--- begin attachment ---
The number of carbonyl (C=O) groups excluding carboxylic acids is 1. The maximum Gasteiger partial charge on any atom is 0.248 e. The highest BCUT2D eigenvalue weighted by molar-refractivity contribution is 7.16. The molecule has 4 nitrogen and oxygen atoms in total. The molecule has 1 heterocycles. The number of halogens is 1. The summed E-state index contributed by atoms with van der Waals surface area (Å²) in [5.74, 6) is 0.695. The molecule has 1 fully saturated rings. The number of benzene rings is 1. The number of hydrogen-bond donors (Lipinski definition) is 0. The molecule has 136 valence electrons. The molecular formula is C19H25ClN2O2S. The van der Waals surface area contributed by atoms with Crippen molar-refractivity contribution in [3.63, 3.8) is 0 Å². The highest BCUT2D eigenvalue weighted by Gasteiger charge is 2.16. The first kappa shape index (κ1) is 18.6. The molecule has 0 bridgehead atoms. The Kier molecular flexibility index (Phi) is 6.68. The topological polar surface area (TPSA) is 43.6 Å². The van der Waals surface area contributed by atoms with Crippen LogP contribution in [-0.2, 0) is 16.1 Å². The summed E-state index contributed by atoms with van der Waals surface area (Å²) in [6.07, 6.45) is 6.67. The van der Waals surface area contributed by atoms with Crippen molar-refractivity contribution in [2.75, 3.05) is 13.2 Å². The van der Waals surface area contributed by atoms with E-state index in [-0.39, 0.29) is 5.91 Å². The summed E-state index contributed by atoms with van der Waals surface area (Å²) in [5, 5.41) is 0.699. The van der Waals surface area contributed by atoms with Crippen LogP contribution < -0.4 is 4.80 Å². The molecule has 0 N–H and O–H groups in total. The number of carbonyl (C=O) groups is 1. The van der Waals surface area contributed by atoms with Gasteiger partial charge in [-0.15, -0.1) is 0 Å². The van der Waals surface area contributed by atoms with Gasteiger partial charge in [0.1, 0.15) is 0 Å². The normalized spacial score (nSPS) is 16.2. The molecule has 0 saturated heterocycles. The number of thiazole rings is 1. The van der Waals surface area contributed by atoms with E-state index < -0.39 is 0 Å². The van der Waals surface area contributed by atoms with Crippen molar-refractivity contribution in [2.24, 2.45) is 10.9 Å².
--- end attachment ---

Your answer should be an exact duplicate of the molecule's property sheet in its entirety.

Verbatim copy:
The number of carbonyl (C=O) groups excluding carboxylic acids is 1. The maximum Gasteiger partial charge on any atom is 0.248 e. The highest BCUT2D eigenvalue weighted by molar-refractivity contribution is 7.16. The molecule has 4 nitrogen and oxygen atoms in total. The molecule has 1 heterocycles. The number of halogens is 1. The summed E-state index contributed by atoms with van der Waals surface area (Å²) in [5.74, 6) is 0.695. The molecule has 1 fully saturated rings. The number of benzene rings is 1. The number of hydrogen-bond donors (Lipinski definition) is 0. The molecule has 136 valence electrons. The molecular formula is C19H25ClN2O2S. The van der Waals surface area contributed by atoms with Crippen molar-refractivity contribution in [3.63, 3.8) is 0 Å². The highest BCUT2D eigenvalue weighted by Gasteiger charge is 2.16. The first kappa shape index (κ1) is 18.6. The molecule has 0 bridgehead atoms. The Kier molecular flexibility index (Phi) is 6.68. The topological polar surface area (TPSA) is 43.6 Å². The van der Waals surface area contributed by atoms with Crippen LogP contribution in [-0.2, 0) is 16.1 Å². The summed E-state index contributed by atoms with van der Waals surface area (Å²) in [6.07, 6.45) is 6.67. The van der Waals surface area contributed by atoms with Crippen molar-refractivity contribution in [2.75, 3.05) is 13.2 Å². The van der Waals surface area contributed by atoms with E-state index in [-0.39, 0.29) is 5.91 Å². The summed E-state index contributed by atoms with van der Waals surface area (Å²) in [5, 5.41) is 0.699. The van der Waals surface area contributed by atoms with Crippen LogP contribution < -0.4 is 4.80 Å². The molecule has 0 N–H and O–H groups in total. The number of carbonyl (C=O) groups is 1. The van der Waals surface area contributed by atoms with Gasteiger partial charge in [-0.15, -0.1) is 0 Å². The van der Waals surface area contributed by atoms with Gasteiger partial charge in [0.1, 0.15) is 0 Å². The normalized spacial score (nSPS) is 16.2. The molecule has 0 saturated heterocycles. The number of thiazole rings is 1. The van der Waals surface area contributed by atoms with E-state index < -0.39 is 0 Å². The van der Waals surface area contributed by atoms with Crippen molar-refractivity contribution in [2.24, 2.45) is 10.9 Å².